Video ››› ››› MEDIA MATTERS STAFF
Loading the player reg...
Loading the player reg...
CNN’s Brian Stelter Provides Exemplary Coverage Of The Accusations
Fox News gave minimal coverage to a New York Times report detailing $13 million in settlements host Bill O’Reilly and 21st Century Fox paid to five women who accused him of harassment. When Fox did cover the report, the coverage was merely a host reading statements from O’Reilly and 21st Century Fox denying the allegations, echoing the network’s coverage of Fox founder Roger Ailes’ sexual harassment allegations. Meanwhile, CNN’s Brian Stelter provided exemplary coverage of the report, contextualizing it and speaking to people close to the accusers.
Loading the player reg...
Loading the player reg...
Fox News is receiving criticism for its minimal coverage of the historic Women’s March on Washington and dozens of sister marches worldwide that brought together millions of people to stand up for human rights under the Donald Trump administration.
The New York Times reported that the Women’s March on Washington alone had “at least 470,000” attendees. Washington Post transportation reporter Faiz Siddiqui tweeted that January 21 was the “second-busiest day in metro history” for Washington D.C.’s public transportation system, with over one million trips taken. Across the country, one compilation of march attendance estimated participation of between 3.3 and 4.2 million people in various women’s marches, making it one of the largest manifestations of political activism in U.S. history:
— Ari Berman (@AriBerman) January 22, 2017
Despite the historic nature of the event, however, Fox News dipped in and out of their coverage of the march while CNN and MSNBC covered it almost non-stop throughout the day. The Los Angeles Times’ Mary McNamara reported that minimal coverage on Fox compared to MSNBC and CNN “firmly reinstated” the “historical divide between Fox News and its compatriots.” McNamara continued that though Fox correspondent Jennifer Griffin “reported from the scene … it was a far cry from minute-by-minute analysis of a huge news event,” while also adding that Fox figures “questioned whether the crowd estimates were accurate” or whether liberals “refuse to accept reality.”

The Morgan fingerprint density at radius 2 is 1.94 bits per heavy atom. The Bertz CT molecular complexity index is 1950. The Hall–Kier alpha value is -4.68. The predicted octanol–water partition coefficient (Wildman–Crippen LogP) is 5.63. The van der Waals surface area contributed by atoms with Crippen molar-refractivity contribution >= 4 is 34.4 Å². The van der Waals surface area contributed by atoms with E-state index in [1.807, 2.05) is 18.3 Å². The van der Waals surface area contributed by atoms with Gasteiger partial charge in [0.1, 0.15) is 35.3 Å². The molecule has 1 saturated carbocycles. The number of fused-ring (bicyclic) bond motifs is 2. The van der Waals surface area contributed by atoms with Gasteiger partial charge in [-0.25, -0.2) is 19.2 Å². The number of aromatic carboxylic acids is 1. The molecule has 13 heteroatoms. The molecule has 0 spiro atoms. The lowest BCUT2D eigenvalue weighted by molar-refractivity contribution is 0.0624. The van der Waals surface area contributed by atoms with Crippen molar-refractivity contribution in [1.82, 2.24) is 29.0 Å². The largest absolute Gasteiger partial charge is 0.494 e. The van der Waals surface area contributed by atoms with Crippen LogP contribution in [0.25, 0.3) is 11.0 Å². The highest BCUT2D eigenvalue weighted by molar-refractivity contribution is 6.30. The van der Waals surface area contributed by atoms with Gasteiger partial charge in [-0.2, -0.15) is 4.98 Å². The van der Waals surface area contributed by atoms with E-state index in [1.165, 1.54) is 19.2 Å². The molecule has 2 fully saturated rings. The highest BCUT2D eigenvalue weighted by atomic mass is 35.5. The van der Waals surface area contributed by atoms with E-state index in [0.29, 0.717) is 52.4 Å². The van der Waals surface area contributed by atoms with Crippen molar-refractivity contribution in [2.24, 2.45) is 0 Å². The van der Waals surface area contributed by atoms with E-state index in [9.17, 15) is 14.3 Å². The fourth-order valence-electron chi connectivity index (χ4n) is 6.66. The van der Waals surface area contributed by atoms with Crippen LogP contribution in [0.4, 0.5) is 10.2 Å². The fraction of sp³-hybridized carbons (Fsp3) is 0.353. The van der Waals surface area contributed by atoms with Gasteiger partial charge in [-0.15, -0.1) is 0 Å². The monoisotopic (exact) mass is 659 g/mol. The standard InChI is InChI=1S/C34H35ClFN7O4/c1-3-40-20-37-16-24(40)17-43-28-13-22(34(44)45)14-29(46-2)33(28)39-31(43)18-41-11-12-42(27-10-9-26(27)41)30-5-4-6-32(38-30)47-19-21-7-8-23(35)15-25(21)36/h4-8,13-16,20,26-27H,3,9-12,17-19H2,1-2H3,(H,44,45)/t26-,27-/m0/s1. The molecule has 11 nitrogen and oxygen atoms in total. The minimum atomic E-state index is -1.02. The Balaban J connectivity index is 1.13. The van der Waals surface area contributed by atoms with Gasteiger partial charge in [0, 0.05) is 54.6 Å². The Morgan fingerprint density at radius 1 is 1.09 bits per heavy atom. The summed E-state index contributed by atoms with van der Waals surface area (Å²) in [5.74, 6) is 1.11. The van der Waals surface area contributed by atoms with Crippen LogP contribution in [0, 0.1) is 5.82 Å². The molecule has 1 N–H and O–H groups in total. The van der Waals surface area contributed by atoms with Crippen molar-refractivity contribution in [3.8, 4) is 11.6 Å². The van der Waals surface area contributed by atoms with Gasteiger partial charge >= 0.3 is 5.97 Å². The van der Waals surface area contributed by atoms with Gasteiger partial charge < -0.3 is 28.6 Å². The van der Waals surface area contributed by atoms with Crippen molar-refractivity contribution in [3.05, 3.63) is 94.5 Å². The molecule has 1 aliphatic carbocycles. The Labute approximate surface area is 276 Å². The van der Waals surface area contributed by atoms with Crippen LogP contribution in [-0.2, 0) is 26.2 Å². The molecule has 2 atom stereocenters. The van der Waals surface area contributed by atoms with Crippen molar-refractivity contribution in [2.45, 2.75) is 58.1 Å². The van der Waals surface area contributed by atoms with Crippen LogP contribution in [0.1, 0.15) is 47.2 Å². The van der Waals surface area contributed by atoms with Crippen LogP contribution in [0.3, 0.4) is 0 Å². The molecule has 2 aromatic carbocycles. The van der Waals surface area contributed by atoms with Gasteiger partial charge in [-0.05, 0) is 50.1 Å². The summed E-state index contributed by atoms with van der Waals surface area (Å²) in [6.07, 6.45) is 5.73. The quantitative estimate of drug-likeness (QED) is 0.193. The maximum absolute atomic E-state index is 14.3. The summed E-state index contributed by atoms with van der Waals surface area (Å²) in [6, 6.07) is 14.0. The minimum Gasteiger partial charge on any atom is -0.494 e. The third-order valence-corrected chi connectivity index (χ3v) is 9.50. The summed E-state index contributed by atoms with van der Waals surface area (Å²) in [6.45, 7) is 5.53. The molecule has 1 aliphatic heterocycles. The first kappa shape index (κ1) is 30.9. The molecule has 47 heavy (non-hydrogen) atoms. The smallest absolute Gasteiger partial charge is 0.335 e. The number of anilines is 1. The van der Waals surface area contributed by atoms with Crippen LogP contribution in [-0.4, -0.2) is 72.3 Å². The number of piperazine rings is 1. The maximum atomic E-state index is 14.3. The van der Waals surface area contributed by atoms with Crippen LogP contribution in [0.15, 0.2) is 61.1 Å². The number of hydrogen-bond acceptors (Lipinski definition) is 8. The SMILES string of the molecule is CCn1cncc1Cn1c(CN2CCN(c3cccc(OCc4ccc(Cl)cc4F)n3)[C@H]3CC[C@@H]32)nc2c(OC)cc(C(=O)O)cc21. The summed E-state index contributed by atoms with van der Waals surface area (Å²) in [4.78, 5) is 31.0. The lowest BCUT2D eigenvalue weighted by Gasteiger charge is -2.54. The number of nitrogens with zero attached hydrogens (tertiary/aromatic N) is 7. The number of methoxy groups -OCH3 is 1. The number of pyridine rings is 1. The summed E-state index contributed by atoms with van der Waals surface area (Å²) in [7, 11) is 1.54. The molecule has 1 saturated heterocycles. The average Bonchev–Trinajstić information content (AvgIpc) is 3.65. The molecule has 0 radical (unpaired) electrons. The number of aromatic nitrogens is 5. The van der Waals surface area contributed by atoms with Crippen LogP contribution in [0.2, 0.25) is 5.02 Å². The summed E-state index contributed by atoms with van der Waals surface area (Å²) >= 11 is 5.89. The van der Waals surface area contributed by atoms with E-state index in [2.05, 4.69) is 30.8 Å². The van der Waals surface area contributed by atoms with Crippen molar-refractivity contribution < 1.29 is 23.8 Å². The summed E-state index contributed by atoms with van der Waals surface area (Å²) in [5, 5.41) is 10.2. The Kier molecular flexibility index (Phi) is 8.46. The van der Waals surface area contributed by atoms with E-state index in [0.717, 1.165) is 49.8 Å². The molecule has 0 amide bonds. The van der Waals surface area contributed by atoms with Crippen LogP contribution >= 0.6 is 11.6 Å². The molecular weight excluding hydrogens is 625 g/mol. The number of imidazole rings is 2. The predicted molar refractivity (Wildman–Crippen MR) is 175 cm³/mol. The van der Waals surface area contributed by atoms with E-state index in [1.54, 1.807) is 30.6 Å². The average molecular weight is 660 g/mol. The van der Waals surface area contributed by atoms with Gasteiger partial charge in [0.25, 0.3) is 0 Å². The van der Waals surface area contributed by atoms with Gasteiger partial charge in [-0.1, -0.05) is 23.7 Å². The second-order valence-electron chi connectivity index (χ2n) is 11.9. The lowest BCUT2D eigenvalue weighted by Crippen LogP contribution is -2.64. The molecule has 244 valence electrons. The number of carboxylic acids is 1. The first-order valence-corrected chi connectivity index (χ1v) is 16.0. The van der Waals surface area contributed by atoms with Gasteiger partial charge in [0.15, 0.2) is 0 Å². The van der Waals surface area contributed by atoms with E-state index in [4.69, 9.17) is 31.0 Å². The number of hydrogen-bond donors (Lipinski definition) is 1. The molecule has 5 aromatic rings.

PolitiFact compared closed captioning transcripts of the three networks for terms “women,” “march,” and “Women’s March” and found large disparities between Fox and the other two cable news networks.
The Hollywood Reporter’s Frank Scheck pointed to CNN and MSNBC’s “daylong coverage of the protests” before stating that “the massive anti-Donald Trump demonstrations around the world may well be the start of a new political revolution, though you'd never know it if you were tuned into Fox News.” Scheck added that “Fox pretended that nothing special was going on” and that when the network did report on the march, “it was often in a smug, dismissive tone.”